Gratitude makes the journey better and so does kindness

Category: Climate change Page 1 of 7

Weekly column: Food grown locally means health, peace of mind and a thriving local economy

Originally published as a column on CFJC Today Kamloops and Armchair Mayor News, on August 3, 2020.

Here’s what caught my eye last week while perusing the news. One story was about a salmonella outbreak linked to red onions originating from California, which you can read more about here and dispose of any tainted produce you might have in your kitchen pantry.

The other news story was about a senior in New Westminster, whose balcony is a little green oasis – not just a visual one, but culinary as well since he is growing vegetables. The property rental company sent a letter to this senior asking him to remove the tall plants. The reason they cited: to conform with the uniform look of the building, and to maintain health, cleanliness, and sanitary standards.

Weekly column: Let’s make the holidays this year about people, not sales

Originally published as a column on CFJC Today Kamloops and Armchair Mayor News on Monday, December 2, 2019.

I have this simple blade coffee grinder that I use for grinding flax seeds. It lost a knob during one of our many moves, but it still works. No points for looking pretty though. We also have another basic blade coffee grinder, which has all parts and has been fully functional for the last 20 years (OK, we had to sharpen the blade a couple of times). Donating either in favour of new ones might just mean the end of the road for both, since they look past their prime. And then again, why would we? They work just fine.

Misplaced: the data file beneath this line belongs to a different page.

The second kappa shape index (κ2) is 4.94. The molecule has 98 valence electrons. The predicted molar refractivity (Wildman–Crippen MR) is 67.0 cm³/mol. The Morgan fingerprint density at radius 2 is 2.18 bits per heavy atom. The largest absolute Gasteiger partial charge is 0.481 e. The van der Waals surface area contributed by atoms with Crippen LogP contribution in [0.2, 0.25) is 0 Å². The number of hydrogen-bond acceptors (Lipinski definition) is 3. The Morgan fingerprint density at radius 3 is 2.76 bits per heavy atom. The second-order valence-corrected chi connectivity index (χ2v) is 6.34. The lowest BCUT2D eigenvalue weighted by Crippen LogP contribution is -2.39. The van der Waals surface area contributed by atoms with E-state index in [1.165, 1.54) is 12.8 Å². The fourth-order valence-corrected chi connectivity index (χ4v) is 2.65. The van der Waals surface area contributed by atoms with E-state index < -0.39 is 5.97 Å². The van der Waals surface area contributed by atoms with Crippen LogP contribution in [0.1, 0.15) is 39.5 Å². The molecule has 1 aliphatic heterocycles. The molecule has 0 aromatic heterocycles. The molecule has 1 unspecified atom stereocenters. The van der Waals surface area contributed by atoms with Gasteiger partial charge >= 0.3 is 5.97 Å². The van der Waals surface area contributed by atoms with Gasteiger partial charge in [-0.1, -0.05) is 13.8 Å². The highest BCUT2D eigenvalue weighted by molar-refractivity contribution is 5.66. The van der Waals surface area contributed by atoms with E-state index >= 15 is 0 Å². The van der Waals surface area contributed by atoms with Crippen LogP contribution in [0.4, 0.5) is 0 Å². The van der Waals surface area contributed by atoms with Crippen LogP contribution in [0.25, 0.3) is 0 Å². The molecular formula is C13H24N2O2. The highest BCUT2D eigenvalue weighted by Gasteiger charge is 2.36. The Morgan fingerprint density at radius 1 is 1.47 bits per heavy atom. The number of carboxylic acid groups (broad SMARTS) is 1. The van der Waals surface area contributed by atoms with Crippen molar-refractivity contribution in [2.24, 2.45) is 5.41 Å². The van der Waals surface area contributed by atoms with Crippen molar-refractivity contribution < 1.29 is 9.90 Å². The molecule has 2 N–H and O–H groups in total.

Weekly column: Why we ought to see more of the world

Originally published as a column on CFJC Today Kamloops and Armchair Mayor News, on Tuesday November 5, 2019.

This column was to be about fish. Herring to start with. A few reputable conservation groups, including Pacific Wild, Sea Shepherd Conservation Society, Conservancy Hornby Island and the Association for Denman Island Marine Stewarts, are urging the Department of Fisheries and Oceans to rethink the roe fishery quotas for the herring in the Straight of Georgia (the plan is expected to be finalized in early December.) The stocks are almost 60 percent depleted, their press release said, and that’s happened in the last four years. Shocking isn’t it? Albeit not a local issue, it is a provincial one and a sign of a pervasive and challenging issue.

Weekly Column: Let’s keep the political conversations going – and include kids

Originally published as a column on CFJC Today Kamloops on Monday, October 21, 2019.

By the time you are reading this (this was on Monday of course), the voting is in full swing. Did you vote? Please do, voting is defining democratic right that no one should take for granted. The campaign has been wild enough and many say politics is ugly. Yes, it is at times, but we cannot do without. And voting gets us closer to where we want to be. Hopefully. I know, it’s a nail biter.